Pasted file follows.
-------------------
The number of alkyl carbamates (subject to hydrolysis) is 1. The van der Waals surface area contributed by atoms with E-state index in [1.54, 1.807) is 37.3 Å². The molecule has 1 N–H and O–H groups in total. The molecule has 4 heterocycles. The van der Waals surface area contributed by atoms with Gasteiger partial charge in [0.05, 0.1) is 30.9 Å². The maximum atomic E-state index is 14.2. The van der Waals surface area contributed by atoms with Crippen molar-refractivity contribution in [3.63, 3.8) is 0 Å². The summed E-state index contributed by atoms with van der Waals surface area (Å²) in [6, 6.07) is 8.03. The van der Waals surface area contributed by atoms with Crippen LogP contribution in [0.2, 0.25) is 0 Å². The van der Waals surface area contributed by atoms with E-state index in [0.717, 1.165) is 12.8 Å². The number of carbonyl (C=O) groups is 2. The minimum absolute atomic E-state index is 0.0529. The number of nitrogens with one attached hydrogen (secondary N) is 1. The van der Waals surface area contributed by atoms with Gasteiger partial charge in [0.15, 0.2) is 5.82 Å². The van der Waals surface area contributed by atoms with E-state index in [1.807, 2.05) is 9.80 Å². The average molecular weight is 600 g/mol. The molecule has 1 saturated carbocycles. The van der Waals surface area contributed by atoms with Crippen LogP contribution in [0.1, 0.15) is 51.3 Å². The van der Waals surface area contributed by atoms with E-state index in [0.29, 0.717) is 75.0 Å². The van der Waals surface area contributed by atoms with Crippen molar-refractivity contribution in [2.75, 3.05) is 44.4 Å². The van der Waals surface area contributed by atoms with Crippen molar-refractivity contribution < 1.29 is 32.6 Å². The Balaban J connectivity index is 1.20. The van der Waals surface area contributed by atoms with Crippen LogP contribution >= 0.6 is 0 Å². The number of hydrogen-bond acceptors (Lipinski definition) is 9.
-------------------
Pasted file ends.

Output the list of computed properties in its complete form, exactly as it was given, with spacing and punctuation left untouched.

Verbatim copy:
The number of alkyl carbamates (subject to hydrolysis) is 1. The van der Waals surface area contributed by atoms with E-state index in [1.54, 1.807) is 37.3 Å². The molecule has 1 N–H and O–H groups in total. The molecule has 4 heterocycles. The van der Waals surface area contributed by atoms with Gasteiger partial charge in [0.05, 0.1) is 30.9 Å². The maximum atomic E-state index is 14.2. The van der Waals surface area contributed by atoms with Crippen molar-refractivity contribution in [3.63, 3.8) is 0 Å². The summed E-state index contributed by atoms with van der Waals surface area (Å²) in [6, 6.07) is 8.03. The van der Waals surface area contributed by atoms with Crippen LogP contribution in [0.2, 0.25) is 0 Å². The van der Waals surface area contributed by atoms with E-state index in [0.717, 1.165) is 12.8 Å². The number of carbonyl (C=O) groups is 2. The minimum absolute atomic E-state index is 0.0529. The number of nitrogens with one attached hydrogen (secondary N) is 1. The van der Waals surface area contributed by atoms with Gasteiger partial charge in [0.15, 0.2) is 5.82 Å². The van der Waals surface area contributed by atoms with E-state index in [1.807, 2.05) is 9.80 Å². The average molecular weight is 600 g/mol. The molecule has 1 saturated carbocycles. The van der Waals surface area contributed by atoms with Crippen LogP contribution in [0.1, 0.15) is 51.3 Å². The van der Waals surface area contributed by atoms with E-state index in [0.29, 0.717) is 75.0 Å². The van der Waals surface area contributed by atoms with Crippen molar-refractivity contribution in [2.75, 3.05) is 44.4 Å². The van der Waals surface area contributed by atoms with Crippen molar-refractivity contribution < 1.29 is 32.6 Å². The Balaban J connectivity index is 1.20. The van der Waals surface area contributed by atoms with Crippen LogP contribution >= 0.6 is 0 Å². The number of hydrogen-bond acceptors (Lipinski definition) is 9.